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Geometry of graphs: Odd functions, asymptotes and translation

Geometry of graphs: Odd functions, asymptotes and translation
We continue our study of graphs. Let’s look at the function x cubed– that is, x to the power 3. I call it h here. We can trace its graph, as we’ve done for other functions, and you get something like the following curve. Does that curve look odd to you? Well, the function h is odd. h of minus x is the same as minus h of x, as you can check. This property of a function gives you a kind of symmetry. Different from the symmetry about an axis that we saw earlier, this gives you symmetry with respect to the origin. The meaning of that is the following.
If you take a point x, y on the graph, if you proceed to draw a straight line, from x, y through the origin, you will meet the point minus x, minus y. And that point will also be on the graph.
Now we know, from an earlier proposition, that the function h is strictly increasing on r plus. But, given this symmetry, we can go on to deduce that h is actually strictly increasing globally on the real line. Another function of interest is the function 1/x. It’s clear here that we have to restrict the domain. Right? We have to avoid the value x equals 0. When we draw the graph of the function, we get something like this. And this curve, the red curve, has the property that, as x moves out far to the right, the red curve gets closer and closer to the x-axis without actually meeting it. We say that the x-axis is a “horizontal asymptote” of the curve.
You notice that the function capital F here is an odd function. Therefore, in order to have the left-hand branch of the graph, we can apply symmetry with respect to the origin. And we know it’s going to look like this. Look at the behaviour of this function at x equals 0, where it’s not defined. As x approaches 0, from the right, and getting very, very small, you can see the value of the function gets bigger and bigger and goes up to plus infinity, asymptotically. Similarly, as x approaches 0 but from the left, the value goes down to minus infinity, asymptotically. We say that the y-axis is a “vertical asymptote,” in this case. Sometimes functions are defined in a piecewise manner.
They have two different defining formulas, depending where the arguments are. For example, we could have a function f that agrees with g, if x is less than k, but then switches over to a different function h when x is greater than k. You know, we already have an example of such a function. The absolute value function is of this type. It’s given by minus x when x is negative and by plus x if x is positive. How do find the graph of absolute x? Well, we could look at the graphs of the two components, the functions minus x and x. Those are affine functions, so we know how to graph them.
And then we take the left-hand branch of g and the right-hand branch of h, put them together, and you have the graph of the function absolute x. Let’s speak now about dilation. A “dilation” means multiplication by a constant. What happens to the graph of a function when you multiply a function by a constant c? Let’s take our familiar example, the x-squared function, with the parabola being the graph. What happens if we multiply the function by a constant bigger than 1? Well, the answer is, the graph will sort of be expanded. It’ll be dilated upwards, because c is bigger than 1. If we multiplied by a positive c that was smaller than 1, then the graph would be dilated down.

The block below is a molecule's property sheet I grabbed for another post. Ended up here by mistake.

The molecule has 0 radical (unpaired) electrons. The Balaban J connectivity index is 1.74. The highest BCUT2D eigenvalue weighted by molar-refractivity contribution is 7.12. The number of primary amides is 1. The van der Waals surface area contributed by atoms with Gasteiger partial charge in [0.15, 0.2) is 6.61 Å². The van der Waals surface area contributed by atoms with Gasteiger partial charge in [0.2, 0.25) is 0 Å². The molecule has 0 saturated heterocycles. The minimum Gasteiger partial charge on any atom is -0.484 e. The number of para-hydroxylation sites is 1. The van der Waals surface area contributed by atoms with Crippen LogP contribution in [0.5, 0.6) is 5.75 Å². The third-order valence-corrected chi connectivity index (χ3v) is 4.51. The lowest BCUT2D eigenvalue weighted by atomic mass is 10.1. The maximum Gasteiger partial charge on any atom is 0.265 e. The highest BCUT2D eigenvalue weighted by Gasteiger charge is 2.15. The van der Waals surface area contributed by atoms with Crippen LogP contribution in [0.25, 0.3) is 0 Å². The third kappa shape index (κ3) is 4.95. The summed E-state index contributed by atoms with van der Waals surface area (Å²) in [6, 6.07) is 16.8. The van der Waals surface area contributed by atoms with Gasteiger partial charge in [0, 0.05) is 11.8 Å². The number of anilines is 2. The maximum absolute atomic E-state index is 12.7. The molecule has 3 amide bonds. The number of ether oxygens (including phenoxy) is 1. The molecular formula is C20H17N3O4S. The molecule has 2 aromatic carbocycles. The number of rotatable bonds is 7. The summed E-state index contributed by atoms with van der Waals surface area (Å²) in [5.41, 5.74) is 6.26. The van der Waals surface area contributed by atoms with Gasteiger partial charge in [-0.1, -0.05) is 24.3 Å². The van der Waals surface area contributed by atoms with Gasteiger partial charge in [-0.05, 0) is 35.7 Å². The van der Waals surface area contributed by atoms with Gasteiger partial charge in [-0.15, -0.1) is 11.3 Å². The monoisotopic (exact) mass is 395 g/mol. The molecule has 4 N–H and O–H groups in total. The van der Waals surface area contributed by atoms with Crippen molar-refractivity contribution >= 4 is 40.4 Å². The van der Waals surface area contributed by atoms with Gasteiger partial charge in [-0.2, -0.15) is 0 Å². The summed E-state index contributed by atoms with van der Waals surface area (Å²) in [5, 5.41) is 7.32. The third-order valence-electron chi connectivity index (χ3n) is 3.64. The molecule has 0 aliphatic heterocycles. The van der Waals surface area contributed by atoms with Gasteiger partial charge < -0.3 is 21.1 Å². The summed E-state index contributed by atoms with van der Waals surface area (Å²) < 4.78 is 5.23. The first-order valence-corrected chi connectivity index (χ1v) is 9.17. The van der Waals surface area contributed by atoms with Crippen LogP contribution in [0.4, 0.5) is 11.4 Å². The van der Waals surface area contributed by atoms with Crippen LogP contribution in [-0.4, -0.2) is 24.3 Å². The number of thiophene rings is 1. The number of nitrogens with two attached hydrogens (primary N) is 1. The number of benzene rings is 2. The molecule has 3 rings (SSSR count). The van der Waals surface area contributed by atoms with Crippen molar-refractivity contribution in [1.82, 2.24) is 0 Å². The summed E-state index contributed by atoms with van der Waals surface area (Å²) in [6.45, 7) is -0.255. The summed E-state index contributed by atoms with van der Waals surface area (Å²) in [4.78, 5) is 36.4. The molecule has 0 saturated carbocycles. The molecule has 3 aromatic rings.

It would get squished. What about negative constants? What if the graph of this function were multiplied by minus 1? In that case, the graph of the new function would be rotated, relative to the x-axis. Whatever was positive becomes negative. That would be the graph of the function minus x squared. Another way to alter a function is by translation. For example, one can just add a constant k, a fixed real number, to the values of f. In that case, the graph of f will be vertically translated– that means vertically shifted– up or down, depending on the sign of k. Here’s an example. What is the graph of the function x squared plus 1?
Well, we know the graph of the function x squared. It’s our parabola. And if you want to know the graph of the new function, you just take the old one and shift it up one unit, and that’ll be the graph of the new function, x squared plus 1. Another way to apply translation is inside the function. Given an argument x, we’re going to apply f not at x but at x plus k, where k is a fixed real number. In that case, it turns out the graph of f will be horizontally translated, left or right. Let’s look at this example. What is the graph of x plus 1 squared?
Well, if the x plus 1 were the real variable, let’s make a change of variables and call x plus 1 capital X. In that case, we would know exactly what the graph looks like, in terms of capital X. That would be it. How do we relate that to what the graph should be, in terms of our real variable, a lowercase x? Well, the key is to note that capital X equals 0, in the change of variables, corresponds to little x equals minus 1. That’s where the origin should be shifted to. So we take our graph, we shift it to minus 1, and that is the graph of the new function x plus 1 squared.
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Precalculus: the Mathematics of Numbers, Functions and Equations

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